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Archive for the month “June, 2012”

Amazon cloud failure – non-tech CAUSE, but tech REASON


On June 21, I wrote a post entitled The decidedly non-tech reasons for computer system failures.

Perhaps I shouldn’t have used the word “reasons.”

Let me explain.

Several services, including Netflix, Instagram, and Pinterest experienced a failure on Friday night. The common factor? All used Amazon services. As VentureBeat observed, the Amazon services were based in Northern Virginia. This was significant:

Amazon’s service health dashboard indicates that there are power issues in its North Virginia data center, most likely caused by severe storms in the region.

So the outage was caused by the weather. This is in line with what IBM found; as I noted in my prior post, IBM data suggested that 54% of all disaster declarations were caused by the weather.

Fair enough. But when one of my Facebook friends shared the VentureBeat story with his friends, my Facebook friend added the following comment:

if these systems went down then they didn’t replicate datacenters, and they didn’t do proper fail over, then they suck, and deserve to be down.

Now it would be overkill for every system to have five nines availability. I certainly don’t have RAID drives installed on my netbook (although there’s a forthcoming story in tymshft that talks about RAID on a personal computer). Now a computer aided dispatch system? THAT system needs five nines availability, and my former employer Motorola offers CAD systems that meet (PDF) that availability requirement.

Does Netflix require five nines availability? Well, that depends upon its users. I’d be willing to bet that most Netflix users haven’t thought about five nines availability. In the pre-Netflix days, back when people used to congregate in buildings called “movie theaters,” we didn’t necessarily think about five nines availability either.

In addition, I don’t know if Amazon promised five nines to Netflix and the other companies. My bet is that they didn’t promise it. My guess is that Amazon offered a higher availability option to the companies, and the companies rejected the offer for price reasons, sticking with a lower availability level. What could go wrong?


In my view, Amazon is going to get a lot of blame over the next few days because of this – heck, I titled this very post “Amazon” instead of mentioning Netflix, Pinterest, et al. However, the blame (if any is deserved) should go to the companies who didn’t buy a high availability package – either from Amazon, or from Amazon in combination with another service.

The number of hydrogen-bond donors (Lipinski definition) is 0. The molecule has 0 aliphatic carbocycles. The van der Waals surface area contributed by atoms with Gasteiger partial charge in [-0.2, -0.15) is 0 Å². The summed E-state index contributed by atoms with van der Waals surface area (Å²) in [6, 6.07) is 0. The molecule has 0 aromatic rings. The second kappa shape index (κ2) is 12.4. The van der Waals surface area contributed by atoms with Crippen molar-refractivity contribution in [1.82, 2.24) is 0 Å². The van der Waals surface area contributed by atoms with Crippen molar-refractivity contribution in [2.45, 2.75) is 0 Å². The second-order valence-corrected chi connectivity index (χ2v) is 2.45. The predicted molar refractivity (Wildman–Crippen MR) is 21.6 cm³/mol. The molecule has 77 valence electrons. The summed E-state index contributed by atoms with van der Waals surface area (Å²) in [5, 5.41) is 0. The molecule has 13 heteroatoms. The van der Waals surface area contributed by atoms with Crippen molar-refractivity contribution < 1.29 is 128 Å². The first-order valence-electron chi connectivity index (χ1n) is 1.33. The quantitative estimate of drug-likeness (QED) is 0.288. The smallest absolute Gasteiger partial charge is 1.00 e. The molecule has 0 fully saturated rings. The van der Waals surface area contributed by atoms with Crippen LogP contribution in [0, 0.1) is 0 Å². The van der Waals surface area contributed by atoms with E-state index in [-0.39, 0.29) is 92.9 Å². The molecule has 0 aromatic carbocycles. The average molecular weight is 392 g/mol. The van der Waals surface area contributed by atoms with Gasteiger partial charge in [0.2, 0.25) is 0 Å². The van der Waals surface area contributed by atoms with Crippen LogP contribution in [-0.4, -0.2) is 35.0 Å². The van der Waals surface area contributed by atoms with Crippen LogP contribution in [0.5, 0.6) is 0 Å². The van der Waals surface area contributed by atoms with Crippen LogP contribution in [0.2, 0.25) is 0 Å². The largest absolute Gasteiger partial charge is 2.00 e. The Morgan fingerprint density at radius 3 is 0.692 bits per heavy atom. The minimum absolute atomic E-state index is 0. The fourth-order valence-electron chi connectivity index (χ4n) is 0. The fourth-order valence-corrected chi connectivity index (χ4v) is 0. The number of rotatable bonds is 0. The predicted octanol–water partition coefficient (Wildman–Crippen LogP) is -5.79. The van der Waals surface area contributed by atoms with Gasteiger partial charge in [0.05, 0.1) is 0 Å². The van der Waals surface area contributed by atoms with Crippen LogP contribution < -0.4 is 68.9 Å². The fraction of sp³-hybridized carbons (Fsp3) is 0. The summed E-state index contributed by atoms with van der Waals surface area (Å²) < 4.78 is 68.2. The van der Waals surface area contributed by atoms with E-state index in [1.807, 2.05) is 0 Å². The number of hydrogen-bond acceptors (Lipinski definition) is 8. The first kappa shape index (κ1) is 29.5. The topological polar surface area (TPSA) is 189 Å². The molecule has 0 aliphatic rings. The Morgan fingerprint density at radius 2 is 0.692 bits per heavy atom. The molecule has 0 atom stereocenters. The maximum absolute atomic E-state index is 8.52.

Weather was the cause of the outage – penny-pinching was the reason for it.

Newton Minow’s little-known “vastly wasted” speech

Google+ provides a forum for intelligent conversations on wide-ranging topics.

And then there are the other ones.

As a response to this thread, I wrote something that is somewhat appropriate for the readers of the tymshft blog.

Little-known story: after Newton Minow delivered his “vast wasteland” speech to the National Association of Broadcasters in 1961, he went into a bar and, after a few drinks, gave his “vastly wasted” speech. It went something like this:

“But if you think that television is a dumbing down of our population, just you wait until television gets married up with these computers that IBM and other companies are manufacturing. This will give the viewing public the ability to send a bunch of punched cards to their TVs, and then they will request their OWN programming. Instead of watching the pablum that the three networks feed to the masses today, the viewing public will get to demand their OWN danged stuff. And it won’t be pretty. They’ll want to watch television shows about cats playing the piano! And I don’t know if you’ve heard this weird music coming out of Detroit, but when they marry music with pianos, then you’ll have…you’ll have cats playing music on computers! With stupid lyrics like “turn the beat around” and “understand this groove” and “I’m too sexy for my shirt”! And the world will go to hell in a handbasket! And this will happen! … What do you mean I’ve had too much to drink? Mark my words, the 21st century will be terrible! No! Don’t make me leave the bar – I was ready to order another!”

The six million dollar doctor?

Years and years ago, there was a television show called “The Six Million Dollar Man.” The man in question had been surgically enhanced via something called “bionic” technology. In the television show, this bionic technology effectively gave the man superpowers. Eventually a second TV show was created, in which a woman (and a dog) were also given bionic parts.

On TV, the operations were performed by human doctors.

Fast forward to the next century, when Steven Hodson ran across a bizarre billboard. The picture shows a young woman, with bright eyes and an extra-large smile, along with the following quote:

Robotic hysterectomy was my answer.

To which Hodson wondered, what was the question?

After coming up with some possible questions (programming Roombas?), I delved a little deeper. The billboard came from St. Rita’s Medical Center in Lima, Ohio, and its website has an entire page on all of the robotic gynecology operations it performs. Here’s an example: